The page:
- City suspends liquor license for downtown Cape bar; owners say they want to fix problems (3/26/17)7
- Mall aboard: Future requires evolution at West Park Mall (3/24/17)24
- Legal discrimination complaint, ethics complaint filed in Scott City government (3/22/17)13
- Former Southeast softball coach sues Board of Regents; seeks damages and her job back (3/23/17)15
- Former Scott City administrator: 'I was forced to resign' (3/21/17)6
- Triplett manslaughter case set for July 2018 (3/21/17)2
- Lawmakers put prevailing wage in crosshairs; laborers object (2/12/17)10
- Chaffee district seeks bond issue for classrooms, property (3/26/17)4
- 'Construction with finesse' (3/26/17)2
- Cramped quarters: April 4 proposition aims to ease crowding in Perry County District Schools (3/23/17)4
Convictions reversed in massacre
THE HAGUE, Netherlands -- The Yugoslav war crimes tribunal overturned the convictions Tuesday of three Bosnian Croats who had been sentenced for one of the worst massacres of the Bosnian war, calling their trial "critically flawed."
The court also significantly reduced the sentences of two other Bosnian Croats who had been convicted of involvement in the 1993 massacres in Ahmici, where more than 100 Muslim civilians, including women and children, were slaughtered.
The judgment was a severe setback for Chief Prosecutor Carla Del Ponte, who was in Yugoslavia pressing the governments of Serbia and Montenegro to surrender more war crimes suspects in the Balkan wars.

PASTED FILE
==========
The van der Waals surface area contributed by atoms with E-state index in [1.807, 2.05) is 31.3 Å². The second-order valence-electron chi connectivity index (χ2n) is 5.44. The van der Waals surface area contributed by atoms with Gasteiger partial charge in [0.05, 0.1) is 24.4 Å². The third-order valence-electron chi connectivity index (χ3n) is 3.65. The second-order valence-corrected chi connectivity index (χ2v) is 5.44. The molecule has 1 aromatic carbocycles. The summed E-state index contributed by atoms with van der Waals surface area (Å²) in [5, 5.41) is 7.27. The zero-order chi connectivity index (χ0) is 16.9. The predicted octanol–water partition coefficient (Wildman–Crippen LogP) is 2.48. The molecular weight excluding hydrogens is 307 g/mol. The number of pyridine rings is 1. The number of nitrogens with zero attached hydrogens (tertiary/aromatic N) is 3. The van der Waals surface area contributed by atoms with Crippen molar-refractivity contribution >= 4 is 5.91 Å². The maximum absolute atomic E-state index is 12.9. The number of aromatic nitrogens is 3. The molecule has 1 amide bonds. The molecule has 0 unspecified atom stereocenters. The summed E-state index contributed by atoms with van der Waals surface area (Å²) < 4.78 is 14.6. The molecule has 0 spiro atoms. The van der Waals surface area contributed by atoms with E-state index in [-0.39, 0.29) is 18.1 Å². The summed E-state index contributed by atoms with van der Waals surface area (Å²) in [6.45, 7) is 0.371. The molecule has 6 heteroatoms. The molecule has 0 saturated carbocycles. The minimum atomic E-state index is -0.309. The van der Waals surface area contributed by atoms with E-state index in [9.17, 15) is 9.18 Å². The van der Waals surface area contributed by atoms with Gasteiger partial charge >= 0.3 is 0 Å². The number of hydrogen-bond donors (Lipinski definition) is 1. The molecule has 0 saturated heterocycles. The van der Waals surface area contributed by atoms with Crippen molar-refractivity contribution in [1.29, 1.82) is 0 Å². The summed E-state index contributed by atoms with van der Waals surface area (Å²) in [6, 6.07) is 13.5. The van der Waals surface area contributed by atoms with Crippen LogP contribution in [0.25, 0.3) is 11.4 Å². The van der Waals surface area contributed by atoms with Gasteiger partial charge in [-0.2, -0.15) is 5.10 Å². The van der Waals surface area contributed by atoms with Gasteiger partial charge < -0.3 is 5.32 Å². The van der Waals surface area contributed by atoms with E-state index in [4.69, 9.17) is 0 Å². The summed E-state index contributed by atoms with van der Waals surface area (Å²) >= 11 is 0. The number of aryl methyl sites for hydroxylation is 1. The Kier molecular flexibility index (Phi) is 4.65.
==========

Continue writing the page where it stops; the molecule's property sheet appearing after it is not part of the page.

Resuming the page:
The five appellate judges ordered the immediate release from detention of brothers Zoran and Mirjan Kupreskic and their cousin Vlatko Kupreskic. They had been sentenced to 10, eight and six years imprisonment, respectively, in January 2000.
The court also cut the 15-year sentence of Drago Josipovic to 12 years, and the 25-year sentence of Vladimir Santic to 18 years.
The case was one of the first brought to trial by the tribunal, which was created two years before the 1995 indictments.
The judges criticized the prosecutors, calling the indictments "too general and vague," and said the trial court had been "critically flawed" in its assessment of the evidence.
The trial court had accepted the testimony of shaky witnesses who had identified the three Kupreskic relatives as participants in the dawn offensive on Ahmici and surrounding villages in April 1993, the ruling said.
Prosecutors had built a weak case based on "unreliable witnesses," the judges said. The trial court ignored testimony of at least one witness that could have affected the verdict and failed to address discrepancies in witness statements.